Even the most organized frequent travelers miss this step, but if you’ve ever experienced a medical emergency far from home, you know that things can quickly get out of control if you:
If you’re in a traffic accident, for example, you may not be able to speak for yourself, and just like having your In Case of Emergency (ICE) contacts in your cell phone back home, a travel medical portfolio can do at least some of the talking for you and help the medical care providers who are treating you.
A travel medical portfolio should contain the following for each person on the trip:
Don’t let the term portfolio scare you away. While the list above looks like a lot of information it really isn’t a lot and your travel medical portfolio doesn’t have to be a complicated thing with pockets and tabs after all.
Here are 4 tips to make a simple, effective travel medical portfolio.
Every year, you’ll likely have at least a few changes to your medical information. If you move, change doctors, switch medications, discover new allergies, those changes need to be made to your travel medical portfolio. So it’s important to make managing your travel medical portfolio easy.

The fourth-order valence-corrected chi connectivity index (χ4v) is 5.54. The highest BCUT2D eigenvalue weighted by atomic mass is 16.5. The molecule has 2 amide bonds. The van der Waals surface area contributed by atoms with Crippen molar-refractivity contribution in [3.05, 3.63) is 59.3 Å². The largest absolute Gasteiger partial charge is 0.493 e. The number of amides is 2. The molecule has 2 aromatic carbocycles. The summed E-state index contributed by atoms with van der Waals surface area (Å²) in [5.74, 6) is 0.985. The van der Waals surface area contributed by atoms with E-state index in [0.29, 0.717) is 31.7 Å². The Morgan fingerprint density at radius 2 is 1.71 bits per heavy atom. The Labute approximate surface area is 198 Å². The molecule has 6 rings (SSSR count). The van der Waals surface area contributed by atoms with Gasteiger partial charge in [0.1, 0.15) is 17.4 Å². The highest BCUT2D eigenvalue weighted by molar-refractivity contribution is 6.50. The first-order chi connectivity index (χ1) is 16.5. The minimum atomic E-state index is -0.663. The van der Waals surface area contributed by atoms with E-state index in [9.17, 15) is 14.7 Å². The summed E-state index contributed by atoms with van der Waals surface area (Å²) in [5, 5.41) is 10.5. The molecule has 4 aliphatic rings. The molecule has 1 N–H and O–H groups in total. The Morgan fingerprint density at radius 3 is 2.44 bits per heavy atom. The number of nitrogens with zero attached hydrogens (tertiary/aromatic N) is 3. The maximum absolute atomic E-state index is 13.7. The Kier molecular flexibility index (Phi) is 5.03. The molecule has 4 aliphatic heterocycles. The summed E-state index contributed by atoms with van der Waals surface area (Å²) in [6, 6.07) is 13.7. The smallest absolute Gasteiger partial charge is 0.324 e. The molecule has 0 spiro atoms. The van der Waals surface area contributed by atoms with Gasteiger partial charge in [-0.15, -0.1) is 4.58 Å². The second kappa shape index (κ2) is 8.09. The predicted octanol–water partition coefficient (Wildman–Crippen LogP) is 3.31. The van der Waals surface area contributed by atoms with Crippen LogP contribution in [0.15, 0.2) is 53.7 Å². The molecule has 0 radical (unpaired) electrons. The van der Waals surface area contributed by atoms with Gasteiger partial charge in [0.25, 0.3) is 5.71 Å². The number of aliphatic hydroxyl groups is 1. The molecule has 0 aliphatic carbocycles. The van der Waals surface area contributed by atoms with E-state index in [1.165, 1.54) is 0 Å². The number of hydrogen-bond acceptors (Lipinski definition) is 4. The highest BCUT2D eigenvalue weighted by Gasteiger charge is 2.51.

We recommend keeping your travel medical information in a simple document on your computer which you can update, save to your mobile devices, and print when it’s time to leave for a trip.
It’s important to recognize that every trip is different, so what goes in your travel medical portfolio for one trip may be very different than what goes in for another. For example, on one trip, you may take the kids and you’ll need their medical information in addition to your own.
If you’re traveling to a location where you need particular vaccines, you’ll want to note that you received those (along with the dates and doctor’s contact information) in your travel medical portfolio.
Ideally, all this information will fit easily onto a note card, which can be placed in your wallet, in your money belt, and in your suitcase. You’ll want to keep this information safe with your other important travel documents, like the copy of your passport identification page.
If you’re traveling with another person, trade a copy of your portfolio with the other person. If they’re unconscious, you’ll want that medical information handy so you can speak for them; likewise if you’re the one who needs support.
If you’re traveling alone, leave a copy with a family member, friend, or business associate back home and make sure their contact information is easily available on your person. If you can’t do the talking, they will be able to get their hands on the medical information and do the talking for you.
Damian Tysdal is the founder of CoverTrip, and he believes travel insurance should be easier to understand. He started the first travel insurance blog in 2006.